And what did we get? Some vague promises that there would be big agriculture buys for our farmers. I don't even know how that happens, given how we keep hearing from agriculture people, like Martin Richenhagen, the CEO of AGCO Corp. (AGCO) , that once that supply chain switches from, say, the US. to Brazil -- something that has happened for soybeans -- it's not that easy to switch back.
What's so ironic about the skeptical perception that nothing really happened of import at the G-20 between the U.S. and China is that it has not spilled over one bit to those who fret about an economy being too strong for the Fed to cut rates in July.
That's right: While trade bears captured the stock market, believing there will be no improvement and the truce will be ephemeral, the Fed bears believe that the Fed will be on hold and not cut this month, because of the good news about trade.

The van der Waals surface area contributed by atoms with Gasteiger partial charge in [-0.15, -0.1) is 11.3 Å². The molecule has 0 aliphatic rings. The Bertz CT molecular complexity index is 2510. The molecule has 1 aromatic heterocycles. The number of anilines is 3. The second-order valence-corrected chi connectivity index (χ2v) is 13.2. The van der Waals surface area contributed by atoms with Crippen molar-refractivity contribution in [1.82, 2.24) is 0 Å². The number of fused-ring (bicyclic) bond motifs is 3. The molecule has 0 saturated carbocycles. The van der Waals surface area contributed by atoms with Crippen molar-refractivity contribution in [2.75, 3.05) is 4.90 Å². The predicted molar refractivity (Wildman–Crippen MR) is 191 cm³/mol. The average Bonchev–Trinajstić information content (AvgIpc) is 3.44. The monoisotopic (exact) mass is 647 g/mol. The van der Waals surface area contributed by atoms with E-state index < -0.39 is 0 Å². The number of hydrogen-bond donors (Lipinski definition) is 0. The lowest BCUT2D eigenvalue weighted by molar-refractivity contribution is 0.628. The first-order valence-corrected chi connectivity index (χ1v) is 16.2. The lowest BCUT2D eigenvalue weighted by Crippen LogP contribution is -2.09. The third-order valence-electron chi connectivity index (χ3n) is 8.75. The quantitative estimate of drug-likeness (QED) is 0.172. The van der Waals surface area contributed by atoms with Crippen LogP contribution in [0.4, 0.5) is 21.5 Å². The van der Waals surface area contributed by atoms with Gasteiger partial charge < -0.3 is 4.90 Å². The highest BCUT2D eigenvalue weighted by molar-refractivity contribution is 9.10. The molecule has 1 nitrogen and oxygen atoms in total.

This is a case of not having your cake or getting to eat it. This group fears that if there is not a rate cut, the market will plummet because it has run so much since the potential-cut landed on the table. We saw sellers all day, and many seem to be related to those who thought a rate cut was in the cards.
Now lets cut to the chase of what's wrong with these views. Our stock markets have run wild the first half of the year not despite, but because of the endless pessimism. Stocks have climbed a bizarre wall of worry that stems from a belief that both earnings are going to collapse and the president cares more about crushing China than he does about helping stocks.